U.S. Imposes Import Ban Under New Trade Act

U.S. Imposes Import Ban Under New Trade Act

Any question about whether or not the U.S. Trade Facilitation and Trade Enforcement Act will have teeth have now been answered.

On March 29th, U.S. Customs and Border Protection (CBP) Commissioner R. Gil Kerlikowske directed the issuance of a withhold release order against imported products manufactured or mined by Tangshan Sanyou Group and its subsidiaries in the People’s Republic of China. These products include soda ash, calcium chloride, caustic soda and viscose/rayon fiber. The order requires any of the listed merchandise manufactured by this company to be detained at all U.S. ports of entry.

According to a press release on their website, the CBP obtained information indicating the Tangshan Sanyou Group and its subsidiaries utilize convict labor in the production of its merchandise. Kerlikowske cited the Act, saying the CBP is committed to “vigorously enforcing the legal prohibition on the importation of goods manufactured with forced labor.”

Read the press release here.

The CBP has always had authority to seize and halt future shipments of imported goods tainted by forced or child labor under the U.S. Tariff Act of 1930. However, according to the Associated Press, this had only happened 35 times in 85 years partly due to a loophole, called the consumptive demand exception, which allowed these imports if there were no other means through which to meet consumer demand.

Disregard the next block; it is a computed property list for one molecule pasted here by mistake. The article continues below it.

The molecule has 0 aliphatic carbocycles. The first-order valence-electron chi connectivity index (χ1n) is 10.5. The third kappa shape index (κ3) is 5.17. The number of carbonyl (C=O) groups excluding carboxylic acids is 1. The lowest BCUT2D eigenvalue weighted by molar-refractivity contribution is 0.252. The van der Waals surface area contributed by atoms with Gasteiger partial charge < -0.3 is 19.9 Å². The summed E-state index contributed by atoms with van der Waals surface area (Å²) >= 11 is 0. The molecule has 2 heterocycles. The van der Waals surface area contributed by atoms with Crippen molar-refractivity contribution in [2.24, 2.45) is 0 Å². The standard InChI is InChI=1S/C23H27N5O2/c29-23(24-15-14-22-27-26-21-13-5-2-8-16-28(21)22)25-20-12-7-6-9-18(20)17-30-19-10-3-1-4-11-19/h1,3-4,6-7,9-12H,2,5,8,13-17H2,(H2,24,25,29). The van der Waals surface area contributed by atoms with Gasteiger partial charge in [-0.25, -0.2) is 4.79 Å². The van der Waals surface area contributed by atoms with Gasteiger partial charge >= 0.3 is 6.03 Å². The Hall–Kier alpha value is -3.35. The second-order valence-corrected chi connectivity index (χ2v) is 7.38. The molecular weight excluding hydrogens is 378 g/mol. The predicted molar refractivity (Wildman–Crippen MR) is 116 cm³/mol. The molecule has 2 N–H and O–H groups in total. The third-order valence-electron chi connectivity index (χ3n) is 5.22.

While the loophole was closed with the signing of the U.S. Trade Facilitation and Enforcement Act on February 24th, the lack of prior enforcement led some to question whether it would actually be used to stop tainted imports.

Kerlikowske’s actions and comments, just a month after the Act was signed, indicate the department’s intention to aggressively enforce this new legislation. Companies that have yet to ensure their imported goods are not tainted by these activities should take notice of this move by the CBP and be prepared in the future to demonstrate their goods are ethically sourced.

Assent Compliance’s Human Trafficking Subject Matter Expert, Kate Dunbar, hosted a webinar in March exploring this new law and its impact on business. Click here to watch the webinar.

Assent’s expert regulatory team are available to answer questions about the U.S. Trade Facilitation and Trade Enforcement Act and other anti-human trafficking and modern slavery regulations, and discuss what implications they may have for your business.

Contact our regulatory experts at info@assentcompliance.com.